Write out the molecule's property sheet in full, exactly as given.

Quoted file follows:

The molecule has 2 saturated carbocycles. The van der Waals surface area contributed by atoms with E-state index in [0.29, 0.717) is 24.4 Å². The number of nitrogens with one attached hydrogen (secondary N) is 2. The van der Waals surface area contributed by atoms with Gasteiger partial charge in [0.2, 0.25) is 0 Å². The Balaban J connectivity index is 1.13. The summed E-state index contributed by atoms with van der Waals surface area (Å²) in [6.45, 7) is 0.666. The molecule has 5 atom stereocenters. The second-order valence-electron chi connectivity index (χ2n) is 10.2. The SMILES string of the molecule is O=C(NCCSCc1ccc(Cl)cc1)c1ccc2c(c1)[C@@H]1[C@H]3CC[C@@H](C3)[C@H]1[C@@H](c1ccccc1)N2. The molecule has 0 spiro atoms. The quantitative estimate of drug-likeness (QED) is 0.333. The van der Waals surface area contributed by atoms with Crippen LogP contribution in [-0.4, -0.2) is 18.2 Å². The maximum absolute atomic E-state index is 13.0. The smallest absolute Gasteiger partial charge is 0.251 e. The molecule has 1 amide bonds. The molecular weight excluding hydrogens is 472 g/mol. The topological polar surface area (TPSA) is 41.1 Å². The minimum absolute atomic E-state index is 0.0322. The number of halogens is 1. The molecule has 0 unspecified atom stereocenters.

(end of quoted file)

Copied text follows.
The molecule has 2 saturated carbocycles. The van der Waals surface area contributed by atoms with E-state index in [0.29, 0.717) is 24.4 Å². The number of nitrogens with one attached hydrogen (secondary N) is 2. The van der Waals surface area contributed by atoms with Gasteiger partial charge in [0.2, 0.25) is 0 Å². The Balaban J connectivity index is 1.13. The summed E-state index contributed by atoms with van der Waals surface area (Å²) in [6.45, 7) is 0.666. The molecule has 5 atom stereocenters. The second-order valence-electron chi connectivity index (χ2n) is 10.2. The SMILES string of the molecule is O=C(NCCSCc1ccc(Cl)cc1)c1ccc2c(c1)[C@@H]1[C@H]3CC[C@@H](C3)[C@H]1[C@@H](c1ccccc1)N2. The molecule has 0 spiro atoms. The quantitative estimate of drug-likeness (QED) is 0.333. The van der Waals surface area contributed by atoms with Crippen LogP contribution in [-0.4, -0.2) is 18.2 Å². The maximum absolute atomic E-state index is 13.0. The smallest absolute Gasteiger partial charge is 0.251 e. The molecule has 1 amide bonds. The molecular weight excluding hydrogens is 472 g/mol. The topological polar surface area (TPSA) is 41.1 Å². The minimum absolute atomic E-state index is 0.0322. The number of halogens is 1. The molecule has 0 unspecified atom stereocenters.